An interpreter working at the base volunteered to go to a nearby store to buy diapers and formula while another interpreter took care of Alex. Briscoe said the aid station became a hub of activity as word spread throughout the small base of the new arrival. “I’ve fed him twice, just holding him, watching him, making sure that he’s alright,” said Doreen Haddad, an interpreter with 1-68 AR, who helped care for Alex. “I’ve changed his diapers twice. I wanted to give him a bath, but I wasn’t able to.”

While a forward operating base isn’t the ideal location for a baby, Soldiers and those working at FOB Callahan ensured that Alex’s stay there was as comfortable as possible. The baby is to be adopted by the brother of a local national, who works at the base. The brother, and his wife, have been married five years and have been unable to have a baby of their own. The interpreters at FOB Callahan have taken a collection to donate to the family to help care for the baby.

Despite the thousands of miles that separates the Soldiers from their families in Colorado, one constant remains with this baby and those they left behind. “He’s sleeping and pooping, just like a regular baby,” Briscoe said.

“Alex Callahan,” the nickname for a baby boy left in a plastic bag near Forward Operating Base Callahan, sleeps soundly at the Coalition base in northern Baghdad. The baby was thoroughly checked out by medics and given a clean bill of health.(U.S. Army photo).

Source: CentCom.
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April 10, 2008

Afghan police graduate first trauma assistance personnel

Filed under: CentCom, medics, Navy, SW Asia — Rosemary Welch @ 9:06 pm

by Luis P. Valdespino Jr.
CJTF 82 Public Affairs.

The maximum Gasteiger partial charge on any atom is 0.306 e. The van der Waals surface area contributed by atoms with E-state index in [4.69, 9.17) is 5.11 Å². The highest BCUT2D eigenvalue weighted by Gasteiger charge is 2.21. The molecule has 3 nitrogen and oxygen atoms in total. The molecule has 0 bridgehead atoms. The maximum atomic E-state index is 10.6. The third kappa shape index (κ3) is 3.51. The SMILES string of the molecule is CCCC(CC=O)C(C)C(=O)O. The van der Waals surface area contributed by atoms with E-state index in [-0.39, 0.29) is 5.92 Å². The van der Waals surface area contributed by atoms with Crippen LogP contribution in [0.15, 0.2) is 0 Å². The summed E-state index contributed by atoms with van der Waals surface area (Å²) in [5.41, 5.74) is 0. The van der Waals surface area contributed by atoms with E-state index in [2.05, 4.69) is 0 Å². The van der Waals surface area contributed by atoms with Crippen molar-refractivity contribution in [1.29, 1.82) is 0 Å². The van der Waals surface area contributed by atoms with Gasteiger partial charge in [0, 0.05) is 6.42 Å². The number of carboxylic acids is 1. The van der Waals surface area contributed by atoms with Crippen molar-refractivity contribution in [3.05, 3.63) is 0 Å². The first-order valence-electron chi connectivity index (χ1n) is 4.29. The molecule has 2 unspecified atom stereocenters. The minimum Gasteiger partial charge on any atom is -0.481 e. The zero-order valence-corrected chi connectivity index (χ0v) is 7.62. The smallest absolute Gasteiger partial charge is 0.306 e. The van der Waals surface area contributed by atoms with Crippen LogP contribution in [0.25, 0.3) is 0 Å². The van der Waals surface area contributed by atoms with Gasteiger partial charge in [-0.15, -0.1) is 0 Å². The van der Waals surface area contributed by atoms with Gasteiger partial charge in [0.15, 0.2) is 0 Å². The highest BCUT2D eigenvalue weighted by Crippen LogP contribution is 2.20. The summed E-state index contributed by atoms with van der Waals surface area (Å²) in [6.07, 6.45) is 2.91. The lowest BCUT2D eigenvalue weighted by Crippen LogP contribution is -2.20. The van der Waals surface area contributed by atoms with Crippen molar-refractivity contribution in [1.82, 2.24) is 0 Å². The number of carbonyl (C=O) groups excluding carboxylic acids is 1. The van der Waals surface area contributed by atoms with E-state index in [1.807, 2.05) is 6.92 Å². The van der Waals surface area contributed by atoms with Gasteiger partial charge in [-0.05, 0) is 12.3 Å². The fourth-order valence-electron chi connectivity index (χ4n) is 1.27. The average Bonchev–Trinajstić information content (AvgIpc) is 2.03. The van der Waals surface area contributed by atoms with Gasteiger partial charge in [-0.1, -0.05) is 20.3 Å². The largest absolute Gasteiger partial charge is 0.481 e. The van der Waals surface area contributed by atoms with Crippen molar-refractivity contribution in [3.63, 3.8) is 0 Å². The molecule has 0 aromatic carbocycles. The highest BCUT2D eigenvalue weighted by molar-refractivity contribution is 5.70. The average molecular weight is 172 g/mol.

KABUL, Afghanistan (April 3, 2008) – The Afghan National Police Central Training Center graduated 24 police officers today from the first course for trauma-assistance personnel taught by U.S. Navy hospital corpsmen. Three Combined Security Transition Command Afghanistan Navy corpsmen from the ANP Medical Embedded Training Team here taught the eight-week course, which gives the ANP its first personnel certified in basic first aid and medical care skills.

“Just being able to put on a proper (wound) dressing is going to increase the probability of (saving policemen’s lives) tenfold,” said course instructor Petty Officer 1st Class Ed W. Scheinert, an Oxnard, Calif., native deployed to Afghanistan from Naval Station North Island, Calif.

The METT sailors said they modeled the course after the combat medic course taught to Afghan National Army soldiers, because ANP are just as likely as ANA soldiers to have contact with enemy fighters. TAP Class 001 students learned to apply bandages and tourniquets and to correctly give intravenous injections, said Scheinert. They each successfully gave another student an IV injection.

Students said they benefited from the lectures and practical application. Ahmad Fawad, one of two honor graduates, said he believes with confidence that he will be able to help his fellow police in medical emergencies.

Chief Petty Officer Manuel A. Rodriguez, a course instructor originally from Carolina, Puerto Rico, and deployed to Afghanistan from the Sewells Point Branch Medical Clinic, Norfolk, Va., said he plans to recommend six graduates to become future course instructors.

The TAP students graduated at a shared ceremony with ANP in other courses at the training center, then held a follow-up ceremony in their classroom. Each TAP graduate received a certificate, a TAP patch to wear on his uniform and a medical kit. “That badge that you’re wearing not only makes you a better (policeman), but (shows) you have the skills to help your fellow police,” said Senior Chief Petty Officer Martin V. Aquino, senior enlisted adviser with the Combined Security Transition Command surgeon’s office.